After the Bombing: The Left’s Blasts of Rhetorical Nail Bombs at Boston

There has been a dismaying trend on many far-left social media pages and blogs and websites to accuse my suffering city of Boston of putting us under so-called “martial law” on Friday last week.

Last Thursday night there was a shoot-out, an MIT policeman shot to death at close range in the head, and a police chase of two cars, one of them carjacked, in which the bomber in one of them threw “pressure cooker” bombs of the kind at the Boston Marathon out the car window at the police. And who then attempted in his car to run over the police attempting to handcuff one of the bombers, ending up running over his brother, and escaping amid the fire and shrapnel of their own  explosives hurled in a quiet Watertown residential neighborhood

On  Monday at the Marathon bombing, earlier in the week, this fellow, before Friday’s murder and throwing of explosives, had been videotaped setting down a package beside 8-year old Martin Richard, the site later pinpointed as epicenter of one of the explosions, which blew the child to bits– and two others, and wounded and otherwise cost the limbs of many dozens.

Friday bombs were found at the bomber’s house. It was requested we stay in our homes both for our own safety and so this mass-murderer wouldn’t slip away out of town in the ordinary daily mass transit and car traffic.

Everyone was happy to stay home voluntarily, but those who didn’t were fine.  For example dozens were out on Norfolk street watching police do a controlled detonation of a bomb at the bomber’s house.  We were relieved that trains, buses, subways and cabs were halted, in an effort to prevent  his escape.

We had no idea how many bombs were still awaiting us.

We didn’t want him  to slip out of town on mass transit — or to carjack yet another car — on  what would have ordinarily been a busy metro weekday traffic day.

We were a town filled with jubilation when he was captured.

And yet now all over social media and leftist blogs and and opinion pieces are people who are already acting like “9-11 truthers” about this terrorism —  conspiratorialists of the ilk that LBJ shot Kennedy or the CIA bombed the Twin Towers and the Federal Government “staged” the Marathon Bombing and framed the killers to scare and intimidate and cow the populace so as needlessly to impose “martial law” here.

So from our collective jubilation has come bewilderment.

The police now say enough bombs were found in his apartment to suggest  further attacks were planned. To set a nail bomb beside an 8-year old was chillingly cold-blooded. Doubtless he and his brother aimed their bombs “lower than intended” at the lower legs, and instead wanted the bombs’ nails to penetrate hundreds of innocent people’s hearts and lungs and stomachs and  spleens and livers and eyes and brains.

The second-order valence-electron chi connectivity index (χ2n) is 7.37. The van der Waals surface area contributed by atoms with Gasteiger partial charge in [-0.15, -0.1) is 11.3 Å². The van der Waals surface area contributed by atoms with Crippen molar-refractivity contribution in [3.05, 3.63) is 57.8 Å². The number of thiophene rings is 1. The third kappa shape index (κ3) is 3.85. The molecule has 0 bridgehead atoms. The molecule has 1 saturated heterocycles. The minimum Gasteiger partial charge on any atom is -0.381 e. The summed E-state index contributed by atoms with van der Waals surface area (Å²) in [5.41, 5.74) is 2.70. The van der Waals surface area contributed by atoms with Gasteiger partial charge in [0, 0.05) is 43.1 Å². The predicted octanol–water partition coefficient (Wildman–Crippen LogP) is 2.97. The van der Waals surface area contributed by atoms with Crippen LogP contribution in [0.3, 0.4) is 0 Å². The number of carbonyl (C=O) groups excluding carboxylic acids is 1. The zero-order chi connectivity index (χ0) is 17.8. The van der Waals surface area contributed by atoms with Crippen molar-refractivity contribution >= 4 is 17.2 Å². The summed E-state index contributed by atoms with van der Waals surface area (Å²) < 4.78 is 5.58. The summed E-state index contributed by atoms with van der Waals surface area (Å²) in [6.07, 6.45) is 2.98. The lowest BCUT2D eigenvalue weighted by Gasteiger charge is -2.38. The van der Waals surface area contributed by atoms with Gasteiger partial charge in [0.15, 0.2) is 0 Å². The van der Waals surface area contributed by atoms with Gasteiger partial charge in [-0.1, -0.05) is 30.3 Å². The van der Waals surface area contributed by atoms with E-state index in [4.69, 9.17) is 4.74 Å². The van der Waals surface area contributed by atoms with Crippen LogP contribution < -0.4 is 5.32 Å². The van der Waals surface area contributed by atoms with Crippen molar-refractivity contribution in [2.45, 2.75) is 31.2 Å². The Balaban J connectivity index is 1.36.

They could easily have been far-rightists who hated “Taxachusetts” and who hit  on April 15th, America’s Tax Day. They could have been more Timothy McVeighs and Anders Breiviks. The idea that religion had anything more to do with  it than it did with a Timothy McVeigh is so searingly hurtful and insulting and demeaning, that it is beneath response and evokes only shock and grief and despair at such a collapse of judgment on the far left.  From the part of the political spectrum has blasted out a rhetorical pressure-cooker nail bomb straight at us here in Boston.

We are in grief here about the dozens without legs and four murder victims including the 8-year-old and the MIT policeman, but so proud of our law enforcement here. One day later — yes, due to the American way of life — things were completely back to normal and we and our elected leaders alike delighted — except for mourning the victims and families, our resurgent pride in Boston and our people and our law enforcement, and our turn from this civic jubilation to dismay at some on the Far Left’s reckless foray into dark and conspiratorialist anti-government paranoia.

About the Author
James Adler was born in Kentucky, now works in university libraries, and feels especially and intensely bound up with the fate of the Jewish people in the last hundred years, especially the Shoah, the rise of Israel "out of the ashes," and the accidental and mutually tragic collision with the Palestinians in the early and middle of the 20th century, continuing through today. He is happily married and the father of two teenagers.